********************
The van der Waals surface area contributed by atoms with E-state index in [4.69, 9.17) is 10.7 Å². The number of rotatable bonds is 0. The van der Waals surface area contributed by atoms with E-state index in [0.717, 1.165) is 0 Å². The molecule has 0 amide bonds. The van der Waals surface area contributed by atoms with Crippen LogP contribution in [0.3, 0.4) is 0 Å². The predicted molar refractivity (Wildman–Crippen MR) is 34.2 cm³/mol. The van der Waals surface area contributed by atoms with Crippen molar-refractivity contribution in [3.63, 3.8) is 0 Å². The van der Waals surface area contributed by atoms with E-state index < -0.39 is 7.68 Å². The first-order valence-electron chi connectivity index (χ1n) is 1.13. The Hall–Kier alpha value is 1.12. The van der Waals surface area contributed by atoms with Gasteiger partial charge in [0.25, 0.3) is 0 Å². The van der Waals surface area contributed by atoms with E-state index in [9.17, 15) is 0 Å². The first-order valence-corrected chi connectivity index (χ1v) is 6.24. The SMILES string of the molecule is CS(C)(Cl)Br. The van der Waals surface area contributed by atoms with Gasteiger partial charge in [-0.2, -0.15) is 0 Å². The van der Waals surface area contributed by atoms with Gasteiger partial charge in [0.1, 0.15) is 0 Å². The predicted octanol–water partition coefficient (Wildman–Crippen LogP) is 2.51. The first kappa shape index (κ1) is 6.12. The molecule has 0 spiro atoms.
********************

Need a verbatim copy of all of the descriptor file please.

The van der Waals surface area contributed by atoms with E-state index in [4.69, 9.17) is 10.7 Å². The number of rotatable bonds is 0. The van der Waals surface area contributed by atoms with E-state index in [0.717, 1.165) is 0 Å². The molecule has 0 amide bonds. The van der Waals surface area contributed by atoms with Crippen LogP contribution in [0.3, 0.4) is 0 Å². The predicted molar refractivity (Wildman–Crippen MR) is 34.2 cm³/mol. The van der Waals surface area contributed by atoms with Crippen molar-refractivity contribution in [3.63, 3.8) is 0 Å². The van der Waals surface area contributed by atoms with E-state index < -0.39 is 7.68 Å². The first-order valence-electron chi connectivity index (χ1n) is 1.13. The Hall–Kier alpha value is 1.12. The van der Waals surface area contributed by atoms with Gasteiger partial charge in [0.25, 0.3) is 0 Å². The van der Waals surface area contributed by atoms with E-state index in [9.17, 15) is 0 Å². The first-order valence-corrected chi connectivity index (χ1v) is 6.24. The SMILES string of the molecule is CS(C)(Cl)Br. The van der Waals surface area contributed by atoms with Gasteiger partial charge in [-0.2, -0.15) is 0 Å². The van der Waals surface area contributed by atoms with Gasteiger partial charge in [0.1, 0.15) is 0 Å². The predicted octanol–water partition coefficient (Wildman–Crippen LogP) is 2.51. The first kappa shape index (κ1) is 6.12. The molecule has 0 spiro atoms.